Vertical Displacement: Speed Humps and Tables
Essentially speed humps that have been modified with a flat top, speed tables are asphalt or rubber mounds that cover the full width of the roadway.
Speed tables are asphalt or rubber mounds that cover the full width of the roadway. Speed tables are essentially speed humps that have been modified with a flat top, thus reducing the disruption to vehicle operations. The flat top is typically long enough for the entire wheelbase of a passenger car to rest on.
Speed tables are being preferred commonly over speed humps. This preference is due in large part to an emergency service vehicle’s ability to cross with minimal disruption.
- Tables allow larger vehicles to cross with minimal disruption
- Tables allow vehicles to travel at a higher speed than speed bumps
- Slows down vehicles because of vertical displacement
- Speed tables may delay emergency service vehicles
- May cause noise
- Speed tables may have an impact on drainage
- Drivers may swerve to avoid them (thus impacting pedestrians and other vehicles)
Speed tables were shown to produce a 28 percent change in 85th percentile speed, 15 percent change in average speed, and 28 percent decrease in auto collisions (Corkle et al. 2001).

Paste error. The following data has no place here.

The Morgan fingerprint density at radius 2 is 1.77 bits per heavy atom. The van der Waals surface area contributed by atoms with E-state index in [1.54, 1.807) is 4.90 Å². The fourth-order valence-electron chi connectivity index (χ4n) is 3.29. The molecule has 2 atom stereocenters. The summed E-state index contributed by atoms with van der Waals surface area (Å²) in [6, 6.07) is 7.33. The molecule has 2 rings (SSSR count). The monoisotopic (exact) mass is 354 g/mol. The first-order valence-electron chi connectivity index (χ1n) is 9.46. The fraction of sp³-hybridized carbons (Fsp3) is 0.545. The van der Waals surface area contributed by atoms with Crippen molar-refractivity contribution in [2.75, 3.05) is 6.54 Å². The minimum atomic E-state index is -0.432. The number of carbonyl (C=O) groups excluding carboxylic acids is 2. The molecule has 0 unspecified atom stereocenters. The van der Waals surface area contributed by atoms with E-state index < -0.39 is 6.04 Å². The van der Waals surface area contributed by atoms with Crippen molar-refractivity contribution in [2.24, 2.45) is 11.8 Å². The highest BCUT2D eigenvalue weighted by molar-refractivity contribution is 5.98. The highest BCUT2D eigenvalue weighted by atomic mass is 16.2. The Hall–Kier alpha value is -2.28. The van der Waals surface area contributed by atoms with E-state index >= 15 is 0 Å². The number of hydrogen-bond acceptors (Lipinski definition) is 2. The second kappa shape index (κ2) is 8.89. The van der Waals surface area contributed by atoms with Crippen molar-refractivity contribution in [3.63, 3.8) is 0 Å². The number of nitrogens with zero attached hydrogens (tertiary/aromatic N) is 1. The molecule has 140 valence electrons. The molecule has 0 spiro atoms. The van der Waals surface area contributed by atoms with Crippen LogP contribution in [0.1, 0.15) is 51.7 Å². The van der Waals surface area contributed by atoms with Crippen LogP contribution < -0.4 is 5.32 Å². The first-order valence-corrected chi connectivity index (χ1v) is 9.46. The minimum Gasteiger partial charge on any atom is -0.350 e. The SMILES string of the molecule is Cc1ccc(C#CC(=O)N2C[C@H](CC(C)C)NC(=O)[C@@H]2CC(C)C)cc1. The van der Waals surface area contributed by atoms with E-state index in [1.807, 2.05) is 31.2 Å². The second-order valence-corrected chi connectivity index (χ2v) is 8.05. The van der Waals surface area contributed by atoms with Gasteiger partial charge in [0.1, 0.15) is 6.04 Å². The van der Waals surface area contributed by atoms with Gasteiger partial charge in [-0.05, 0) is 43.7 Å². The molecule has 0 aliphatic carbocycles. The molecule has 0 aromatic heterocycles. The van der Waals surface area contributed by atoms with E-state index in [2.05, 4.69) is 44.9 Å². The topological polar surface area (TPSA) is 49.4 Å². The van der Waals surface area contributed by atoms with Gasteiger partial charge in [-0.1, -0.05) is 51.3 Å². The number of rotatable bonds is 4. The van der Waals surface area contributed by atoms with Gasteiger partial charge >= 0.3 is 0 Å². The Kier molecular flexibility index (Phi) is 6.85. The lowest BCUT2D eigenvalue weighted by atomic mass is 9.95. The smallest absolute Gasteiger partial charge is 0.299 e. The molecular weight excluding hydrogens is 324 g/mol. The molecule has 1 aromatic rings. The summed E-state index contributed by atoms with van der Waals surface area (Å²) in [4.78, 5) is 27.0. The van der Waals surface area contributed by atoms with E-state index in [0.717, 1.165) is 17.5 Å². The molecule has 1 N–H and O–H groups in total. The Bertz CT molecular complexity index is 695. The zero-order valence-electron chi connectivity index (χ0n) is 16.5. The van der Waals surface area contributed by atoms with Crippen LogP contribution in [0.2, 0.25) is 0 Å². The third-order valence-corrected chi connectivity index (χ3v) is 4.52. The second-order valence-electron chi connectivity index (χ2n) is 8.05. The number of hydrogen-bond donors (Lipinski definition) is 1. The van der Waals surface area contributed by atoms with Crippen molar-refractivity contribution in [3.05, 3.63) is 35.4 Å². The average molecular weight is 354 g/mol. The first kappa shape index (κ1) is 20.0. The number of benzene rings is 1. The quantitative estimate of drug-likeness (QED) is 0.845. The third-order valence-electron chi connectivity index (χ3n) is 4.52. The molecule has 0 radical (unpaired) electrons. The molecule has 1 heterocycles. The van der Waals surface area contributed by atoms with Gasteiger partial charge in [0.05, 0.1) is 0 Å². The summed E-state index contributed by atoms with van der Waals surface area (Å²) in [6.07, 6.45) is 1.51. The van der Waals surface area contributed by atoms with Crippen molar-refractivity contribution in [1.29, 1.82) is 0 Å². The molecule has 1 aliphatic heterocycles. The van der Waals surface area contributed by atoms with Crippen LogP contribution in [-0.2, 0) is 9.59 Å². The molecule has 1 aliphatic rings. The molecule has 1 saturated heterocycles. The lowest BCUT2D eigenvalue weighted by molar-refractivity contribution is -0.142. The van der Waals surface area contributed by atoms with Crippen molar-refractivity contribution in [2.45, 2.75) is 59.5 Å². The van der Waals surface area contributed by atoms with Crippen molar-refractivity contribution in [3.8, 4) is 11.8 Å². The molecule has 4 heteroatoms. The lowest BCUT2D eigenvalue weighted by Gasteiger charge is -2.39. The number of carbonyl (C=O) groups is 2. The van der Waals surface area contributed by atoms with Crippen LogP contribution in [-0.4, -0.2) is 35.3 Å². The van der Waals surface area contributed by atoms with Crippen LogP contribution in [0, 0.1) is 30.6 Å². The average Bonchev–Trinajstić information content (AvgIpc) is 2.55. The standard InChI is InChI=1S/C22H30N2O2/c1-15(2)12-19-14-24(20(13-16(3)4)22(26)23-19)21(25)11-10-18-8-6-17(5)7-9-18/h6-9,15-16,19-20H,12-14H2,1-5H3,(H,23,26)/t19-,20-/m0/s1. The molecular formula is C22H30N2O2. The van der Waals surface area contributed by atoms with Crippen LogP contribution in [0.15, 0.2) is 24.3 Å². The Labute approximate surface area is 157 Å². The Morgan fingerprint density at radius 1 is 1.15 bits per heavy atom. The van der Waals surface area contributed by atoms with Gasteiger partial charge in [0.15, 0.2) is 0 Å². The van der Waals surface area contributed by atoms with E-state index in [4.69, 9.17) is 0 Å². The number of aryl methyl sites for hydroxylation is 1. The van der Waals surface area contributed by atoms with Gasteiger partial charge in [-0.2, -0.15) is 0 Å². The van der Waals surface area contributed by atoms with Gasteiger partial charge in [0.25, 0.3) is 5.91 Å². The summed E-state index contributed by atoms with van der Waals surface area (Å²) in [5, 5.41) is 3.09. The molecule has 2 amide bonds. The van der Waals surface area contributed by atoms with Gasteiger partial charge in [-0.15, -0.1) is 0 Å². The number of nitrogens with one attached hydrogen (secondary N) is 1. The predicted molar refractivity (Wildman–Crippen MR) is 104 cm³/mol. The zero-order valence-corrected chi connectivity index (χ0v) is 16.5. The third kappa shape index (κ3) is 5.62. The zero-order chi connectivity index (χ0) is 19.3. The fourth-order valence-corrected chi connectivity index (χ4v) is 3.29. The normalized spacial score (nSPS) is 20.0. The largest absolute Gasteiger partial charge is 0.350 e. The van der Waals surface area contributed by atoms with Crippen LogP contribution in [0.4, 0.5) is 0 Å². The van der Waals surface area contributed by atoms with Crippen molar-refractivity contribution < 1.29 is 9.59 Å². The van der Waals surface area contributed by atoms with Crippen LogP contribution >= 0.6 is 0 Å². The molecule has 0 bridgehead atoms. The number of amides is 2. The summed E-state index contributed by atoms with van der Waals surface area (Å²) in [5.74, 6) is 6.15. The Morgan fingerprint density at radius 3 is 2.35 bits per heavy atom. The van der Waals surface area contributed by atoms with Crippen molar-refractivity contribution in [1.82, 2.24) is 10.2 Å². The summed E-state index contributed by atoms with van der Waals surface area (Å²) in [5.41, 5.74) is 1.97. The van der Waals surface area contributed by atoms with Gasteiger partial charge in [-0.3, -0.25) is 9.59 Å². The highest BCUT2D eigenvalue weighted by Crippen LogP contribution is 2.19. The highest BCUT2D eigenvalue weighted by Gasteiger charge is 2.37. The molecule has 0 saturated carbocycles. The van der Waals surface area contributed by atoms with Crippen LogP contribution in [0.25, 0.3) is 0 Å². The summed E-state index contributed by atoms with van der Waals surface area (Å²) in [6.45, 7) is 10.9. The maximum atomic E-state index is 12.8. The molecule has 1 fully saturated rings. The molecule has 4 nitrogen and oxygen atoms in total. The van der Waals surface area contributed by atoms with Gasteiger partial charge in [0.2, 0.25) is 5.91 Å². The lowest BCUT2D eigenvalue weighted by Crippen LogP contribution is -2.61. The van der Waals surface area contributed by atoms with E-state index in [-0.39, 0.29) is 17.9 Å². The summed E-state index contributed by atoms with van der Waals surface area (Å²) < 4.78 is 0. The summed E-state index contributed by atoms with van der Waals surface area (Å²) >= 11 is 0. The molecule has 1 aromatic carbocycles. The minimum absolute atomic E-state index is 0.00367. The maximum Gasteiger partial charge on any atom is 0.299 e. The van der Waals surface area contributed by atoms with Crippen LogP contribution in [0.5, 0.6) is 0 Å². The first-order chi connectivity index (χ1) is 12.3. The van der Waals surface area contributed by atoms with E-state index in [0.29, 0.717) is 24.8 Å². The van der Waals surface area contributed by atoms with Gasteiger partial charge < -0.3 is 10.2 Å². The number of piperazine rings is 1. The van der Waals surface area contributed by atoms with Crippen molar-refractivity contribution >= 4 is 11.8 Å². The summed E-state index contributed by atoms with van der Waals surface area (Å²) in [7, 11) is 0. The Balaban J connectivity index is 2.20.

Average and 85th percentile speeds decreased at the location of the device by up to 9 miles per hour (mph) for the speed hump and 10 mph for the speed table (Hallmark et al. 2002).
No crash modification factors (CMFs) were found relating to speed tables or speed humps.
Speed tables and speed humps are appropriate when the design speed of the speed table or hump corresponds to the posted speed limit. Careful consideration should be given to farm vehicles and routes with a large number of heavy trucks.
Installation cost, according to two separate sources, is $2,000 to $6,000 (Kastenhofer 1997, Hallmark et al. 2002).
Corkle, Jacqueline, Joni L. Giese, and Michael M. Marti. Investigating the Effectiveness of Traffic Calming Strategies on Driver Behavior, Traffic Flow, and Speed. Minnesota Local Road Research Board, Minnesota Department of Transportation, St. Paul, MN, 2001.
Hallmark, Shauna, Dan Smith, Keith Knapp, and Gary Thomas. Temporary Speed Hump Impact Evaluation. Center for Transportation Research and Education, Iowa State University, 2002.
Kastenhofer, Elena Orban. Traffic Calming, the Helpful Band-Aid, in Virginia when the State DOT is 100+ Local DP. Presented at annual meeting of the Institute of Transportation Engineers, 1997.
SCDOT. SCDOT Traffic Calming Guidelines. South Carolina Department of Transportation, Traffic Engineering, Columbia, SC, Revised 2006.